209         depends on IP_MULTICAST && NET_IPGRE
210         help
211           One application of GRE/IP is to construct a broadcast WAN (Wide Area
212           Network), which looks like a normal Ethernet LAN (Local Area
213           Network), but can be distributed all over the Internet. If you want
214           to do that, say Y here and to "IP multicast routing" below.
216 config IP_MROUTE
217         bool "IP: multicast routing"
218         depends on IP_MULTICAST
219         help
220           This is used if you want your machine to act as a router for IP
221           packets that have several destination addresses. It is needed on the
222           MBONE, a high bandwidth network on top of the Internet which carries
223           audio and video broadcasts. In order to do that, you would most
224           likely run the program mrouted. If you haven't heard about it, you
225           don't need it.
228         bool "IP: multicast policy routing"
229         depends on IP_MROUTE && IP_ADVANCED_ROUTER
230         select FIB_RULES
231         help
232           Normally, a multicast router runs a userspace daemon and decides
233           what to do with a multicast packet based on the source and
234           destination addresses. If you say Y here, the multicast router
235           will also be able to take interfaces and packet marks into
236           account and run multiple instances of userspace daemons
237           simultaneously, each one handling a single table.
239           If unsure, say N.
241 config IP_PIMSM_V1
242         bool "IP: PIM-SM version 1 support"
243         depends on IP_MROUTE
244         help
245           Kernel side support for Sparse Mode PIM (Protocol Independent
246           Multicast) version 1. This multicast routing protocol is used widely
247           because Cisco supports it. You need special software to use it
248           (pimd-v1). Please see <> for more
249           information about PIM.
251           Say Y if you want to use PIM-SM v1. Note that you can say N here if
252           you just want to use Dense Mode PIM.
254 config IP_PIMSM_V2
255         bool "IP: PIM-SM version 2 support"
256         depends on IP_MROUTE
257         help
258           Kernel side support for Sparse Mode PIM version 2. In order to use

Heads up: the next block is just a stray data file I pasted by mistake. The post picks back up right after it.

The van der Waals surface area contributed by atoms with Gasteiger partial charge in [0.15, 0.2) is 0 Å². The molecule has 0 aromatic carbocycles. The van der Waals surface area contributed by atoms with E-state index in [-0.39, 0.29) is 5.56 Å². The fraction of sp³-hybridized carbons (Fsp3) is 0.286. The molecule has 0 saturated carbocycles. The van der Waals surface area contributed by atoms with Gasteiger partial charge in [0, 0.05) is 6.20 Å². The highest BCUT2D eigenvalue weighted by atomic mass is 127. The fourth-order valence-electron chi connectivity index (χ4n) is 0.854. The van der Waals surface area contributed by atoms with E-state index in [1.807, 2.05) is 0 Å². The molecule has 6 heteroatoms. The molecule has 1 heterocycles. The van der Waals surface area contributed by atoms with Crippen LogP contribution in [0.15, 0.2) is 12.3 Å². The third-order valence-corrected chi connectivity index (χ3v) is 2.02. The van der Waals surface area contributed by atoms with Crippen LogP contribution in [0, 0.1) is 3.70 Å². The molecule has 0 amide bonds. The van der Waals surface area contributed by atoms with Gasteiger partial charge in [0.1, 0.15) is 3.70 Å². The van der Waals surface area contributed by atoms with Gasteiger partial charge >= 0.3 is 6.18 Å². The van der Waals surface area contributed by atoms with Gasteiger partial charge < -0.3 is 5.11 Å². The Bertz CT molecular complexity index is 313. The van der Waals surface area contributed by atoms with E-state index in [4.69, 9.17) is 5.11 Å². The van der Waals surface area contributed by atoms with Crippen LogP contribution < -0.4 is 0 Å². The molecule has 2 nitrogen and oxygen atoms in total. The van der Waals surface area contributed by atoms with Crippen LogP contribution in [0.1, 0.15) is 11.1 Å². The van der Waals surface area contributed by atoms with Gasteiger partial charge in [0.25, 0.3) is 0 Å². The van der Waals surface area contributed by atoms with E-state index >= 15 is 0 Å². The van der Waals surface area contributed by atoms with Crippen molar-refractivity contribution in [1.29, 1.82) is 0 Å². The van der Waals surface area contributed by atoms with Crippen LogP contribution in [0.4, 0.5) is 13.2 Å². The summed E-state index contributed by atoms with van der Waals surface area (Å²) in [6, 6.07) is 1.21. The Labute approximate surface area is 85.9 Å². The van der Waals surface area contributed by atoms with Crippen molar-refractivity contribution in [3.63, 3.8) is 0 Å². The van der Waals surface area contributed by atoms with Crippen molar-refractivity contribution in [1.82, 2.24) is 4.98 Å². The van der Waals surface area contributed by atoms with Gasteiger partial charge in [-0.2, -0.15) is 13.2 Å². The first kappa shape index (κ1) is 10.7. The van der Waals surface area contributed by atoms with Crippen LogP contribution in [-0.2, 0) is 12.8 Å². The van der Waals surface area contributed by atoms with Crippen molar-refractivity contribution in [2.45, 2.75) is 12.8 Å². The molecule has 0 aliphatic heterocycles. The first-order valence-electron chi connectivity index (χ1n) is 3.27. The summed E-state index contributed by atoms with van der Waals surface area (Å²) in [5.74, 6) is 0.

259           this, you need an experimental routing daemon supporting it (pimd or
260           gated-5). This routing protocol is not used widely, so say N unless
261           you want to play with it.
263 config SYN_COOKIES
264         bool "IP: TCP syncookie support"
265         ---help---
266           Normal TCP/IP networking is open to an attack known as "SYN
267           flooding". This denial-of-service attack prevents legitimate remote
268           users from being able to connect to your computer during an ongoing
269           attack and requires very little work from the attacker, who can
270           operate from anywhere on the Internet.
272           SYN cookies provide protection against this type of attack. If you
273           say Y here, the TCP/IP stack will use a cryptographic challenge
274           protocol known as "SYN cookies" to enable legitimate users to
275           continue to connect, even when your machine is under attack. There
276           is no need for the legitimate users to change their TCP/IP software;
277           SYN cookies work transparently to them. For technical information
278           about SYN cookies, check out <>.
280           If you are SYN flooded, the source address reported by the kernel is
281           likely to have been forged by the attacker; it is only reported as
282           an aid in tracing the packets to their actual source and should not
283           be taken as absolute truth.
285           SYN cookies may prevent correct error reporting on clients when the
286           server is really overloaded. If this happens frequently better turn
287           them off.
289           If you say Y here, you can disable SYN cookies at run time by
290           saying Y to "/proc file system support" and
291           "Sysctl support" below and executing the command
293           echo 0 > /proc/sys/net/ipv4/tcp_syncookies
295           after the /proc file system has been mounted.
297           If unsure, say N.
299 config NET_IPVTI
300         tristate "Virtual (secure) IP: tunneling"
301         select INET_TUNNEL
302         select NET_IP_TUNNEL
303         depends on INET_XFRM_MODE_TUNNEL
304         ---help---
305           Tunneling means encapsulating data of one protocol type within
306           another protocol and sending it over a channel that understands the
307           encapsulating protocol. This can be used with xfrm mode tunnel to give
308           the notion of a secure tunnel for IPSEC and then use routing protocol
309           on top.
311 config NET_UDP_TUNNEL
312         tristate
313         select NET_IP_TUNNEL
314         default n
316 config NET_FOU
317         tristate "IP: Foo (IP protocols) over UDP"
318         select XFRM
319         select NET_UDP_TUNNEL
320         ---help---